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Justice News

Department of Justice
U.S. Attorney’s Office
Middle District of Tennessee

FOR IMMEDIATE RELEASE
Tuesday, July 11, 2017

White County, Tennessee Business Owner Charged In $43 Million Investment Scheme

Investors Bilked Out Of More Than $10 Million

Jeffery Lynn Gentry, 40, of White County, Tenn., was charged in a criminal information filed on July 5, 2017, with wire fraud and money laundering, announced Jack Smith, Acting U.S. Attorney for the Middle District of Tennessee.

 

Gentry owned and operated Gentry Brothers Tractor Supply and Gentry Auto, both located in Sparta, Tenn.

 

The charging document contains the following allegations: beginning in 2012 and continuing to mid-December of 2016, Gentry devised and executed a scheme to defraud and obtain money and property from investors, promising high rates of return on investments, purportedly used to purchase farm-related equipment to satisfy state contracts and producing significant profits.

 

Gentry falsely represented to investors, including customers, friends, acquaintances, and family members, many of whom lived in White County, Tennessee, that he was bidding on and winning contracts from various states, including Tennessee, to supply equipment, including tractors, lawn mowers, and other farm-related equipment through his tractor supply company.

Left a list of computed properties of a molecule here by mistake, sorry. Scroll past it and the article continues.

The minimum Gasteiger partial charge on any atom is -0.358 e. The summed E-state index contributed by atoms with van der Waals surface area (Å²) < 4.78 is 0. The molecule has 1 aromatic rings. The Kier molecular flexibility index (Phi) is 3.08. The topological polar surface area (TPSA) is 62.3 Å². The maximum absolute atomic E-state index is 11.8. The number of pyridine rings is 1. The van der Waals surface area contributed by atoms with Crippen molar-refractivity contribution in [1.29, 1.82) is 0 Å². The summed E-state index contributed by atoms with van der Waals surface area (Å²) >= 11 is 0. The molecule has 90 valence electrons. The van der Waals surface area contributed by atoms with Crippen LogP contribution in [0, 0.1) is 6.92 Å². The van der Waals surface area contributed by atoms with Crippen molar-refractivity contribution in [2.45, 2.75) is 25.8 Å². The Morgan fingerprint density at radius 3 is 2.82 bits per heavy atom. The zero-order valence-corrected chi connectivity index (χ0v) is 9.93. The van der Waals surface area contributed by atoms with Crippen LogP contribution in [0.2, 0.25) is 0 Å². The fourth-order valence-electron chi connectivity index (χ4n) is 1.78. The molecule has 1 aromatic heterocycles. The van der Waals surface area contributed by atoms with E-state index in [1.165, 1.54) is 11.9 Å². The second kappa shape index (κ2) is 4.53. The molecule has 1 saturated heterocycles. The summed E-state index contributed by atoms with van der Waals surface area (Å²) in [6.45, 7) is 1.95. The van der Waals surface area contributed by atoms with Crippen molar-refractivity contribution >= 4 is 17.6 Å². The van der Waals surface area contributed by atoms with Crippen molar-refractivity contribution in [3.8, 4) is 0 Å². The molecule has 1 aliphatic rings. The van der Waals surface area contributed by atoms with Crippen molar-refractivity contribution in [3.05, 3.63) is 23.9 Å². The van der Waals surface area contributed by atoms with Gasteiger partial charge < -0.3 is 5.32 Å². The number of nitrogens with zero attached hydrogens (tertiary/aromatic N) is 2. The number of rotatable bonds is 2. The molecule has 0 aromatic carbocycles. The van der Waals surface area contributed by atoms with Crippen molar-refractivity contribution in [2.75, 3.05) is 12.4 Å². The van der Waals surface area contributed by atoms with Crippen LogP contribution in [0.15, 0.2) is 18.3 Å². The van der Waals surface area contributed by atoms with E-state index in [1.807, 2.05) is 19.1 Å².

Through this scheme, Gentry convinced more than 50 individuals to invest funds totaling approximately $43 million and caused financial loss to investors of more than $10 million.

 

Despite his assurances to investors of significant returns, Gentry never intended to invest the funds as promised but instead, used the money to subsidize his lifestyle, amassing assets worth a substantial amount of money, including numerous tracts of real estate and vehicles.

 

In March 2016, Gentry also used investor funds to start up and support a new business venture, Gentry Auto, a used car lot, transferring more than $365,000 of investor funds from the Gentry Brothers Tractor Supply company to the Gentry Auto business between March 24, 2016 and December 6, 2016.

 

The charging document also contains a forfeiture allegation which seeks a monetary judgement of at least $10 million.

 

If convicted, Gentry faces up to 20 years in prison on each count and monetary fines.

 

This case was investigated by the FBI, the IRS-Criminal Investigation; and the U.S. Marshal’s Office. The case is being prosecuted by Assistant U.S. Attorney Kathryn Risinger. Assistant U.S. Attorney Deb Phillips is handling the asset forfeiture.

 

The charges brought by this information are merely accusations. The defendant is presumed innocent unless and until proven guilty in a court of law.

 

Topic(s): 
Financial Fraud
Contact: 
David Boling Public Information Officer 615-736-5956 David.Boling2@usdoj.gov
Updated July 11, 2017